Wisconsin has had vouchers for decades. They started out as a way to improve education. That failed, largely because all of the checks and balances available in the public school system were never applied to vouchers. Lots of taxpayer dollars wasted.

    These schools are not transparent and, by the way, you can’t vote for the board members. If church schools take public money, their operations should be required to meet state standards and allow the public to control their operations. Taxation without representation leads to corruption.

    Voucher schools in Wisconsin have been a cesspool of corruption, though our current Governor did a lot to clean up the corruption when he was Superintendent of Public Instruction. The Republican Party gets paid off by the voucher operations, so they have a reason to keep these folks around and expand them, sucking more dollars away from public education. The biggest accomplishment of voucher schools is how they’ve drained money from public schools and degraded public education, which has been a goal of some of the nutcases in the Republican Party.

  6. grudznick 2019-05-19

    Ms. Volesky, my good friend Bob is a sly libertarian, he is. Mr. Evans is right about Bob and I liking our own liberties the best.

  7. Debbo 2019-05-19

    What hasn’t Hubbell run for? Seems like a CP thing. They like to run for lots of offices.

  8. Anne Beal 2019-05-19

    Whatever one’s opinion of vouchers, private education, homeschoolers, etc, it seems a waste of time for public school boards to concern themselves with students they don’t educate, teachers they don’t hire, curriculae they don’t approve and purchase.
    Complaining about “stealth” vouchers as if that money rightfully belongs to the schools (it doesn’t; it belongs to people who earned it until it becomes taxes payable, then the state does whatever it wants with it) just makes you look ridiculous. The purpose of public education is not to provide jobs for teachers and administrators, it is to provide education for the students. The fewer teachers required to get the job done, the better. Homeschooling, in particular, takes some of the financial burden off the taxpayers, and if the private schools can accomplish that at lower cost to the taxpayers, too, that’s great. Sputtering about transparency and corruption in private education doesn’t fool anybody, all you really care about is your own job security.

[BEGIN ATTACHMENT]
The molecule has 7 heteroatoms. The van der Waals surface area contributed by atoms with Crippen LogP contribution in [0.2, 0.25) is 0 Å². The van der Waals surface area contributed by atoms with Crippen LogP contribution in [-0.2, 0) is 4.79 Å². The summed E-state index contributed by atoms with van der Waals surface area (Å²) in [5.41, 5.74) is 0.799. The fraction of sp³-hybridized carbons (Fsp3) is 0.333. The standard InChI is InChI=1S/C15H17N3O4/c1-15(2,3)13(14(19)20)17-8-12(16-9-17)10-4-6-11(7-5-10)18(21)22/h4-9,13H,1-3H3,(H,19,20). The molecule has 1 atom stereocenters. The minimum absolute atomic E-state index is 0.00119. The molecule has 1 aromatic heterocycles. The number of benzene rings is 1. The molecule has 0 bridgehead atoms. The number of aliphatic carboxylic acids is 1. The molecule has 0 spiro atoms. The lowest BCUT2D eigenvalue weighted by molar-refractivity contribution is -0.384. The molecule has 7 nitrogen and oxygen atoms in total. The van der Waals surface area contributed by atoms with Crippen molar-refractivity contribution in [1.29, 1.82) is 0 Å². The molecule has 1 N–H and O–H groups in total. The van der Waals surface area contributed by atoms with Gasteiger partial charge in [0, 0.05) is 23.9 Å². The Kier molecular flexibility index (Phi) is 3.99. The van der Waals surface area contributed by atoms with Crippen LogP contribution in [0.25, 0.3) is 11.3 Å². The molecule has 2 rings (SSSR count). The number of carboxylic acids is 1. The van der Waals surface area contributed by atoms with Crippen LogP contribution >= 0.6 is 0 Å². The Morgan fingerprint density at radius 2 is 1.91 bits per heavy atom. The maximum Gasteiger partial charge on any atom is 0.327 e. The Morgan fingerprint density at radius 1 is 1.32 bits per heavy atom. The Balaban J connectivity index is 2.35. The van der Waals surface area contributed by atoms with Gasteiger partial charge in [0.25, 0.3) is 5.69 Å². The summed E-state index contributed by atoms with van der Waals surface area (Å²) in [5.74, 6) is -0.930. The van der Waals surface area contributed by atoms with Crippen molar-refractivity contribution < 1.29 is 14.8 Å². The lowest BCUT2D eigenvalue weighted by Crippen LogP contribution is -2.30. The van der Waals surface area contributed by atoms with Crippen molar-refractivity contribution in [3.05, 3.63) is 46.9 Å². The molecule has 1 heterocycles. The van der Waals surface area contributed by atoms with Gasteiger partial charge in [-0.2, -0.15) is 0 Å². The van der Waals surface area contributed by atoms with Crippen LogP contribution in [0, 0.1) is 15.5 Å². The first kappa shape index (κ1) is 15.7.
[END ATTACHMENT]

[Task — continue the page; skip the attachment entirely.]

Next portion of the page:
And stop pestering school boards about legislation they don’t like. Unless you want them to cut some teaching positions and hire lobbyists (now there’s a plan!) school board members have more pressing problems to attend to.

  9. Lora 2019-05-20

    Cory, you usually get the facts correct (although we sometimes differ on the outcome) …but you did not get the facts right on the Constitution party fiasco… You have called and visited with me in the past (unlike Little PP who has never talked to me). So give me a call about what happened to the CPSD….I can enlighten you. And Stealth Vouchers? I don’t think anyone liked that legislation. I have never heard it called that ….and I have yet to hear that SD has a voucher system for schools. Wasn’t it just a crony gift to insurance companies?

  10. Donald Pay 2019-05-20

    Unfortunately, Anne Beal’s post contains a lot of misinformation.

    Her first sentence neglects the point that school boards are assigned the duty to be concerned about all students in their district, not just the ones attending public school. As a school board member I had to vote to excuse students who were home-schooled or attended parochial schools from attending public schools. In the case of home-schooled students that had to be done without any backing information. Some of those home schooled students were known truants who got their parents to say they were home schooled. Under state law, we had no ability to question the adequacy of their “home school.” Many public school boards end up being state-mandated to support child neglect. That’s how cockeyed South Dakota’s laws on this are, or at least, were on this when I was on the school board.